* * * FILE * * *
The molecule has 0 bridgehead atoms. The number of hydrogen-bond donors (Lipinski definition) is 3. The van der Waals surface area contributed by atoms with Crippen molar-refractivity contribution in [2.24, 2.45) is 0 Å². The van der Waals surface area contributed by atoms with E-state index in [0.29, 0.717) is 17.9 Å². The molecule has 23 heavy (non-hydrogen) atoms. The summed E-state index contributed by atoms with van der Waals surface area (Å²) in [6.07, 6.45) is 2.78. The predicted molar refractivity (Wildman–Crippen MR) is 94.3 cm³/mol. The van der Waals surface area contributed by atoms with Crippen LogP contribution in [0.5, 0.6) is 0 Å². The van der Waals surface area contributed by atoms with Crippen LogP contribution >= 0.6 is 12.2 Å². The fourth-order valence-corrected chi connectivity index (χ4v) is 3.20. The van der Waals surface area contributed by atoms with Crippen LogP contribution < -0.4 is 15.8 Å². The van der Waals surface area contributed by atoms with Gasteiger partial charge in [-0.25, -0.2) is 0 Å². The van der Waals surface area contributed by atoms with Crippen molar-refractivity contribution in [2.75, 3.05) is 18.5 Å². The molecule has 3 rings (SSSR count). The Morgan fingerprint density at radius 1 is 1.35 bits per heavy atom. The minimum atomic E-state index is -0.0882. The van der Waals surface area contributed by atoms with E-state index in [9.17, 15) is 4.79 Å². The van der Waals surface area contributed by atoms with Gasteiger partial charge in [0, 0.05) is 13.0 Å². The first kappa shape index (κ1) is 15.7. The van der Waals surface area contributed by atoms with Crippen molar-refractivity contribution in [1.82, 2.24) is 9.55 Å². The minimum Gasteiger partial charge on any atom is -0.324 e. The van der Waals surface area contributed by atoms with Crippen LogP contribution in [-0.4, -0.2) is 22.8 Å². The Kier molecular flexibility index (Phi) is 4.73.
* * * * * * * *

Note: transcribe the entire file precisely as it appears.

The molecule has 0 bridgehead atoms. The number of hydrogen-bond donors (Lipinski definition) is 3. The van der Waals surface area contributed by atoms with Crippen molar-refractivity contribution in [2.24, 2.45) is 0 Å². The van der Waals surface area contributed by atoms with E-state index in [0.29, 0.717) is 17.9 Å². The molecule has 23 heavy (non-hydrogen) atoms. The summed E-state index contributed by atoms with van der Waals surface area (Å²) in [6.07, 6.45) is 2.78. The predicted molar refractivity (Wildman–Crippen MR) is 94.3 cm³/mol. The van der Waals surface area contributed by atoms with Crippen LogP contribution in [0.5, 0.6) is 0 Å². The van der Waals surface area contributed by atoms with Crippen LogP contribution >= 0.6 is 12.2 Å². The fourth-order valence-corrected chi connectivity index (χ4v) is 3.20. The van der Waals surface area contributed by atoms with Crippen LogP contribution < -0.4 is 15.8 Å². The van der Waals surface area contributed by atoms with Gasteiger partial charge in [-0.25, -0.2) is 0 Å². The van der Waals surface area contributed by atoms with Crippen molar-refractivity contribution in [2.75, 3.05) is 18.5 Å². The molecule has 3 rings (SSSR count). The Morgan fingerprint density at radius 1 is 1.35 bits per heavy atom. The minimum atomic E-state index is -0.0882. The van der Waals surface area contributed by atoms with E-state index in [9.17, 15) is 4.79 Å². The van der Waals surface area contributed by atoms with Gasteiger partial charge in [0, 0.05) is 13.0 Å². The first kappa shape index (κ1) is 15.7. The van der Waals surface area contributed by atoms with Crippen molar-refractivity contribution in [1.82, 2.24) is 9.55 Å². The minimum Gasteiger partial charge on any atom is -0.324 e. The van der Waals surface area contributed by atoms with Crippen LogP contribution in [-0.4, -0.2) is 22.8 Å². The Kier molecular flexibility index (Phi) is 4.73.